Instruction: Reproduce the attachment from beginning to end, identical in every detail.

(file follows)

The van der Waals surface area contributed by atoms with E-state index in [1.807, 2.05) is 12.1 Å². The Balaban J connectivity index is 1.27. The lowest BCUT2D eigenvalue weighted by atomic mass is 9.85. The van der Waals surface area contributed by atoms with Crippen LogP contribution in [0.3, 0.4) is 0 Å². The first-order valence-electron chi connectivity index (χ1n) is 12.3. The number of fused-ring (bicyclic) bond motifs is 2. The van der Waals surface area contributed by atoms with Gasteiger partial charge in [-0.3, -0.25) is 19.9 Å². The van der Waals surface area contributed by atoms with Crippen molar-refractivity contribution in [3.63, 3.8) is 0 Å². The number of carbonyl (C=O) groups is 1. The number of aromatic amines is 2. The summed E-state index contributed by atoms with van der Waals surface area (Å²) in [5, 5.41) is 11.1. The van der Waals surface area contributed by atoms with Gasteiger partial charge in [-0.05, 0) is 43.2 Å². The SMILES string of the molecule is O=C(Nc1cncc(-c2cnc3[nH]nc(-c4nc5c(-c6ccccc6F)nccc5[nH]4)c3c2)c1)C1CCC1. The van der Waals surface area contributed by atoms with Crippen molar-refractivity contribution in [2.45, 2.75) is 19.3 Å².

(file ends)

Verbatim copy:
The van der Waals surface area contributed by atoms with E-state index in [1.807, 2.05) is 12.1 Å². The Balaban J connectivity index is 1.27. The lowest BCUT2D eigenvalue weighted by atomic mass is 9.85. The van der Waals surface area contributed by atoms with Crippen LogP contribution in [0.3, 0.4) is 0 Å². The first-order valence-electron chi connectivity index (χ1n) is 12.3. The number of fused-ring (bicyclic) bond motifs is 2. The van der Waals surface area contributed by atoms with Gasteiger partial charge in [-0.3, -0.25) is 19.9 Å². The van der Waals surface area contributed by atoms with Crippen molar-refractivity contribution in [3.63, 3.8) is 0 Å². The number of carbonyl (C=O) groups is 1. The number of aromatic amines is 2. The summed E-state index contributed by atoms with van der Waals surface area (Å²) in [5, 5.41) is 11.1. The van der Waals surface area contributed by atoms with Gasteiger partial charge in [-0.05, 0) is 43.2 Å². The SMILES string of the molecule is O=C(Nc1cncc(-c2cnc3[nH]nc(-c4nc5c(-c6ccccc6F)nccc5[nH]4)c3c2)c1)C1CCC1. The van der Waals surface area contributed by atoms with Crippen molar-refractivity contribution in [2.45, 2.75) is 19.3 Å².